Uyghur Man 3: Yes, there are a lot of injured people. But the government did not ask us about our injuries, what kind of compensation we need, or the cause of the injuries. We were just talking to each other about it and went by ourselves to treat the injuries. Nobody from their side asked us what had happened to us or the reason for our injuries.
RFA: How many injured Uyghurs did you see at the hospital?
Uyghur Man 3: They separated us when they took us to the hospital, so I am unsure.
RFA: How many people attacked the Uyghurs?
Uyghur Man 3: I think there are currently more than 6,000 Chinese workers at the company and there were gang members from outside as well. That is for sure. For that we do not have eyewitnesses at the moment, but it is clear that they injured the gatekeepers at the company and stormed into the factory. That is for sure. Even though we do not have any eyewitnesses, every one of us knows that gangs brought machetes and other weapons to hurt us.
RFA: What do you think was the cause of the fighting?
Uyghur Man 3: I do not want to talk about it.
(CCTV) Production resumes in S China toy factory which was scene of deadly brawl July 7, 2009.
Production has resumed in the toy factory in south China's Guangdong Province where two Uygurs were killed in a brawl, according to local sources on Tuesday. About 16,000 of the 18,000 workers at the Xuri Toy Factory in Shaoguan of Guangdong have returned to work by Tuesday, including more than 700 workers from the northwestern Xinjiang Uygur Autonomous Region.
A dispute among factory workers led to a fight involving hundreds of people on the morning of June 26, leaving two dead and 118 injured.
Jin Ling, a female worker with the factory from Nanchang of east China's Jiangxi province, left the factory on June 27 but returned the next day. "When I came back, I found the production line was open but many workers were absent," she recalled. On that day, only about 3,000 workers went to work.
Sitting in her dormitory, which has a white mosquito tent, a red bedsheet, a round mirror and a textbook of mandarin Chinese, the 21-year-old Uygur girl Aysumgul Memet said she was learning while working. "We were worried after the incident a few days ago, but now we are feeling better every day," she said.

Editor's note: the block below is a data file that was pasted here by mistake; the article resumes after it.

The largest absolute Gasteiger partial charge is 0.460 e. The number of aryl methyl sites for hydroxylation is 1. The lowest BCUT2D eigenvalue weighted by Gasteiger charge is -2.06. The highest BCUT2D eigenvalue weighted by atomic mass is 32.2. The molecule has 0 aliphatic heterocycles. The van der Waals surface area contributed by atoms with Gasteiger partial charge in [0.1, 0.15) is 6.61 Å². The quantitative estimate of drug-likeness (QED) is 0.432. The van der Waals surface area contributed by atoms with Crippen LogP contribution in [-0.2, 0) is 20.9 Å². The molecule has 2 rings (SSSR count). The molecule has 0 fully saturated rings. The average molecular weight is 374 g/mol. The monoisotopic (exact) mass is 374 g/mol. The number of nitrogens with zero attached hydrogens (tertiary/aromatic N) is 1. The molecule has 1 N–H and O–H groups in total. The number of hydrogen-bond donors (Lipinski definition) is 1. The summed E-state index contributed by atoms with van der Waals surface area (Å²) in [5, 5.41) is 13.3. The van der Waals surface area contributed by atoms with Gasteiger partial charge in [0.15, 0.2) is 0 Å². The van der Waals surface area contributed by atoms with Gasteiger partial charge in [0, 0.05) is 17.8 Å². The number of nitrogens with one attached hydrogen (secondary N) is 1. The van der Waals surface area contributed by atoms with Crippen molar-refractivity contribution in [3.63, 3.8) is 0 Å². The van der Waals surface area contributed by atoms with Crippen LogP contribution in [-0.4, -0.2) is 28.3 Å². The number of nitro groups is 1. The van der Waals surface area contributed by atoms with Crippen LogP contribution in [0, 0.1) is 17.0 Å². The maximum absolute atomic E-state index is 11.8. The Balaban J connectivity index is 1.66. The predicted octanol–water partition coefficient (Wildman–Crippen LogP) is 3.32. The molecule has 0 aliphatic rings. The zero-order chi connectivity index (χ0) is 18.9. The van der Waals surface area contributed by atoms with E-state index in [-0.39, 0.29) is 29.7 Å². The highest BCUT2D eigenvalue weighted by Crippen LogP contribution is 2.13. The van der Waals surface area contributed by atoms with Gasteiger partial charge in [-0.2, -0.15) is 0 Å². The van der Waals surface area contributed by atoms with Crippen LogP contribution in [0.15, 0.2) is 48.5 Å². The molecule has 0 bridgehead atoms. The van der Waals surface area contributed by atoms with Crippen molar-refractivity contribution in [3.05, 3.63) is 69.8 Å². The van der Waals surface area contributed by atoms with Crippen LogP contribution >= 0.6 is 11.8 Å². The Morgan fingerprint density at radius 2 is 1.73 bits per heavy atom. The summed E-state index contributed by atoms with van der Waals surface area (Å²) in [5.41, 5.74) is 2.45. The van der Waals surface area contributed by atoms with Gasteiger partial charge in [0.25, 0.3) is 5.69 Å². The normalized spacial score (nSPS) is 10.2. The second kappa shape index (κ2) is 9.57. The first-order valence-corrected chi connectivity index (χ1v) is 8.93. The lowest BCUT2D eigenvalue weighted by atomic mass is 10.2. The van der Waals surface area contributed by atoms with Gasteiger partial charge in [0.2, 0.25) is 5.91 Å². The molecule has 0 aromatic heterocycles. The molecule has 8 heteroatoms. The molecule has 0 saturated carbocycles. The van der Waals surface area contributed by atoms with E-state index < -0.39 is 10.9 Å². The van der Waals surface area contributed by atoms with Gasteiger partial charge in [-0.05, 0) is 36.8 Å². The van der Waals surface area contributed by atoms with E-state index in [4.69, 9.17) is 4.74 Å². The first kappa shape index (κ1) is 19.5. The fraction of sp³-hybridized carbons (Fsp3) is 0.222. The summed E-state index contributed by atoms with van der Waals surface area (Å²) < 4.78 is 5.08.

Busa Regul was only 19 years old, but she is already head of a production group, in charge of gathering the products and registering them. Although she said the work was tiring sometimes, the girl was satisfied with the salary -- 1,100 yuan to 1,600 yuan (161.8 to 235.3 U.S. dollars) a month. "I want to learn more so as to find a better job in the future," she beamed.
According to Erbakri Turdi, Party chief of the Minxiang village of Shufu county in Xinjiang, many migrant workers from the region had complaint when they just arrived. "But the local government is trying to comfort them," he said. After the clash, Turdi said that they helped all the Uygur workers to make phone calls to their families. "Unlike reports from some media, most of the workers from Xinjiang are now willing to continue working here," he said. A 24-hour clinic was set up in the factory with instructions in the Uygur language. A doctor said that all the medicines were free of charge.
In the early hours of Sunday, the Urumqi police department got a tip-off that there were calls on Internet forums for demonstrations. The riot began around 8 p.m., when rioters started beating pedestrians and smashing buses. The violence soon spread to many other downtown areas. Police said at least 156 people had died and more than 800 were injured in the riot.
Many workers in the Xuri Toy Factory were dissatisfied seeing some media citing the clash in the factory as the cause of the Urumqi riot on Sunday. "We are so faraway from Xinjiang and I don't know why they make our factory the scapegoat," said Jin Ling, the worker from Jiangxi.
Her colleague Luo Shan also believed that the accusation was "unreasonable". "The problem in our factory was that we couldn't understand each other's language," she said. "It lies with communication." Despite the dispute, Luo said she would try to keep a good relationship with Uygur workers. "We shared the same goal -- everybody is coming to earn a living," she said. "I'd like to work with my colleagues, Hans and Uygurs alike."
(China Daily) Peace reigns at toy factory in Shaoguan. By Liang Qiwen. July 7, 2009.
In stark contrast to the deadly brawl on its grounds on June 26 that allegedly sparked the latest riots in the Xinjiang regional capital of Urumqi, peace fell upon the toy factory in Shaoguan, Guangdong province, Monday.
No police cars or security forces were at the scene. No security guards attempted to stop reporters from entering the factory. But on June 26, the factory was the scene of a fight involving hundreds of people. The riots began about 2 am, leaving two dead and 118 injured.
Xinjiang authorities later said some overseas opposition forces used Shaoguan's brawl to instigate Sunday's riot in Xinjiang.